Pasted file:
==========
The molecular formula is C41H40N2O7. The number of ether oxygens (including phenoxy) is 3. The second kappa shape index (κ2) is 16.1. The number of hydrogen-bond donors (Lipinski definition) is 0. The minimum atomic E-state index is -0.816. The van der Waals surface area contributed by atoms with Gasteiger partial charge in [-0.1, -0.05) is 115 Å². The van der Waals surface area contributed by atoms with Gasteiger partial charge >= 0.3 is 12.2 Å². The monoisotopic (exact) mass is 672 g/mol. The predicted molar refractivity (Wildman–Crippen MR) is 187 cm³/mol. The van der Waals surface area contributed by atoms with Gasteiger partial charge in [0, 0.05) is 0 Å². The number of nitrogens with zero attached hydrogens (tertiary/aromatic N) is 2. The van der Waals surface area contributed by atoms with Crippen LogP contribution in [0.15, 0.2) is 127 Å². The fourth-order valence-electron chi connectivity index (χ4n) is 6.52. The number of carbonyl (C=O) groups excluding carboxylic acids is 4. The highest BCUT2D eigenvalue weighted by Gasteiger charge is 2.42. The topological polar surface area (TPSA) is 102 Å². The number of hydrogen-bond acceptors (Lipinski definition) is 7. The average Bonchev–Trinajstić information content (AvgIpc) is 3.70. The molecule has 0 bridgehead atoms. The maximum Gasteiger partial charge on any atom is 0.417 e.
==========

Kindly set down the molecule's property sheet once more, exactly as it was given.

The molecular formula is C41H40N2O7. The number of ether oxygens (including phenoxy) is 3. The second kappa shape index (κ2) is 16.1. The number of hydrogen-bond donors (Lipinski definition) is 0. The minimum atomic E-state index is -0.816. The van der Waals surface area contributed by atoms with Gasteiger partial charge in [-0.1, -0.05) is 115 Å². The van der Waals surface area contributed by atoms with Gasteiger partial charge >= 0.3 is 12.2 Å². The monoisotopic (exact) mass is 672 g/mol. The predicted molar refractivity (Wildman–Crippen MR) is 187 cm³/mol. The van der Waals surface area contributed by atoms with Gasteiger partial charge in [0, 0.05) is 0 Å². The number of nitrogens with zero attached hydrogens (tertiary/aromatic N) is 2. The van der Waals surface area contributed by atoms with Crippen LogP contribution in [0.15, 0.2) is 127 Å². The fourth-order valence-electron chi connectivity index (χ4n) is 6.52. The number of carbonyl (C=O) groups excluding carboxylic acids is 4. The highest BCUT2D eigenvalue weighted by Gasteiger charge is 2.42. The topological polar surface area (TPSA) is 102 Å². The number of hydrogen-bond acceptors (Lipinski definition) is 7. The average Bonchev–Trinajstić information content (AvgIpc) is 3.70. The molecule has 0 bridgehead atoms. The maximum Gasteiger partial charge on any atom is 0.417 e.